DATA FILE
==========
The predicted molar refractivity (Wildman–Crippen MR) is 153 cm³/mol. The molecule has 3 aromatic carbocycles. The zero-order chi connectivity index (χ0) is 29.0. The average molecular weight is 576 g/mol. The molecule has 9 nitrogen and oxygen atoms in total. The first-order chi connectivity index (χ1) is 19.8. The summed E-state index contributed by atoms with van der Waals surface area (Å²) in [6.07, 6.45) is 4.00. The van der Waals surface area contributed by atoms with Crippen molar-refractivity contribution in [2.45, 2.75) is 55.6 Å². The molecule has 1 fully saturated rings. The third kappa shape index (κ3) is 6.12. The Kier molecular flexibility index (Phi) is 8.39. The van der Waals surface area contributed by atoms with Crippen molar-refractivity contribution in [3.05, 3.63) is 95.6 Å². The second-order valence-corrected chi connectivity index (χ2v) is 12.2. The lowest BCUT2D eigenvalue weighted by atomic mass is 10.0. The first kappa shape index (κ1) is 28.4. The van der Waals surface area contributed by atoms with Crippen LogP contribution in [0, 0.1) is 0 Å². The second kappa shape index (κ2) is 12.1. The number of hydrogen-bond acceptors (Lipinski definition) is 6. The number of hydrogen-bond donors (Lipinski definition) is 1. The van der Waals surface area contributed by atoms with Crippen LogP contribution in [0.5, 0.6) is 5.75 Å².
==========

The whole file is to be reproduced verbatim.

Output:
The predicted molar refractivity (Wildman–Crippen MR) is 153 cm³/mol. The molecule has 3 aromatic carbocycles. The zero-order chi connectivity index (χ0) is 29.0. The average molecular weight is 576 g/mol. The molecule has 9 nitrogen and oxygen atoms in total. The first-order chi connectivity index (χ1) is 19.8. The summed E-state index contributed by atoms with van der Waals surface area (Å²) in [6.07, 6.45) is 4.00. The van der Waals surface area contributed by atoms with Crippen molar-refractivity contribution in [2.45, 2.75) is 55.6 Å². The molecule has 1 fully saturated rings. The third kappa shape index (κ3) is 6.12. The Kier molecular flexibility index (Phi) is 8.39. The van der Waals surface area contributed by atoms with Crippen molar-refractivity contribution in [3.05, 3.63) is 95.6 Å². The second-order valence-corrected chi connectivity index (χ2v) is 12.2. The lowest BCUT2D eigenvalue weighted by atomic mass is 10.0. The first kappa shape index (κ1) is 28.4. The van der Waals surface area contributed by atoms with Crippen LogP contribution in [0, 0.1) is 0 Å². The second kappa shape index (κ2) is 12.1. The number of hydrogen-bond acceptors (Lipinski definition) is 6. The number of hydrogen-bond donors (Lipinski definition) is 1. The van der Waals surface area contributed by atoms with Crippen LogP contribution in [0.5, 0.6) is 5.75 Å².